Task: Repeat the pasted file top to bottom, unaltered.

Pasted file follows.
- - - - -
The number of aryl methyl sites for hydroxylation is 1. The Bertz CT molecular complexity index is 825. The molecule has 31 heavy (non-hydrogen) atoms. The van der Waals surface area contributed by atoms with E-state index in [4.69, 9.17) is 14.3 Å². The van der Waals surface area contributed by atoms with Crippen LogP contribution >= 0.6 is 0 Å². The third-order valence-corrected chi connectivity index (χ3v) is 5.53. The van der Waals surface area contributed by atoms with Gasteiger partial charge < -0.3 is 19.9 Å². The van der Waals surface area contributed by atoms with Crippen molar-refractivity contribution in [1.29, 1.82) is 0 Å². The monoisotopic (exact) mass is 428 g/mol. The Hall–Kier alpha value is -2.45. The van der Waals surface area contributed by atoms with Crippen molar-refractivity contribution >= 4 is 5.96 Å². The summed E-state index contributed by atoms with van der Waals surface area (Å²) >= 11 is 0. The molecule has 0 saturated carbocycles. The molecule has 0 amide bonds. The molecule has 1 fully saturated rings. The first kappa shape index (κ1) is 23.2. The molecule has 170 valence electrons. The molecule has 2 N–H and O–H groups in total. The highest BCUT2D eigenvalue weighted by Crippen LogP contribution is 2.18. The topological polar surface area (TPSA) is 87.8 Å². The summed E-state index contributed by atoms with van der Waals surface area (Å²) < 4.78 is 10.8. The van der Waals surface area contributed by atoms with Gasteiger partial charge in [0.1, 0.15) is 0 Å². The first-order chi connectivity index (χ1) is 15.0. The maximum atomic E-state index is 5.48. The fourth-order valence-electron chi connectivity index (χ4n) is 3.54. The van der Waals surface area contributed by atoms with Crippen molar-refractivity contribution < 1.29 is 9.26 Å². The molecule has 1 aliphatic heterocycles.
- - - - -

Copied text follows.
The number of aryl methyl sites for hydroxylation is 1. The Bertz CT molecular complexity index is 825. The molecule has 31 heavy (non-hydrogen) atoms. The van der Waals surface area contributed by atoms with E-state index in [4.69, 9.17) is 14.3 Å². The van der Waals surface area contributed by atoms with Crippen LogP contribution >= 0.6 is 0 Å². The third-order valence-corrected chi connectivity index (χ3v) is 5.53. The van der Waals surface area contributed by atoms with Gasteiger partial charge < -0.3 is 19.9 Å². The van der Waals surface area contributed by atoms with Crippen molar-refractivity contribution in [1.29, 1.82) is 0 Å². The monoisotopic (exact) mass is 428 g/mol. The Hall–Kier alpha value is -2.45. The van der Waals surface area contributed by atoms with Crippen molar-refractivity contribution >= 4 is 5.96 Å². The summed E-state index contributed by atoms with van der Waals surface area (Å²) >= 11 is 0. The molecule has 0 saturated carbocycles. The molecule has 0 amide bonds. The molecule has 1 fully saturated rings. The first kappa shape index (κ1) is 23.2. The molecule has 170 valence electrons. The molecule has 2 N–H and O–H groups in total. The highest BCUT2D eigenvalue weighted by Crippen LogP contribution is 2.18. The topological polar surface area (TPSA) is 87.8 Å². The summed E-state index contributed by atoms with van der Waals surface area (Å²) < 4.78 is 10.8. The van der Waals surface area contributed by atoms with Gasteiger partial charge in [0.1, 0.15) is 0 Å². The first-order chi connectivity index (χ1) is 15.0. The maximum atomic E-state index is 5.48. The fourth-order valence-electron chi connectivity index (χ4n) is 3.54. The van der Waals surface area contributed by atoms with Crippen molar-refractivity contribution < 1.29 is 9.26 Å². The molecule has 1 aliphatic heterocycles.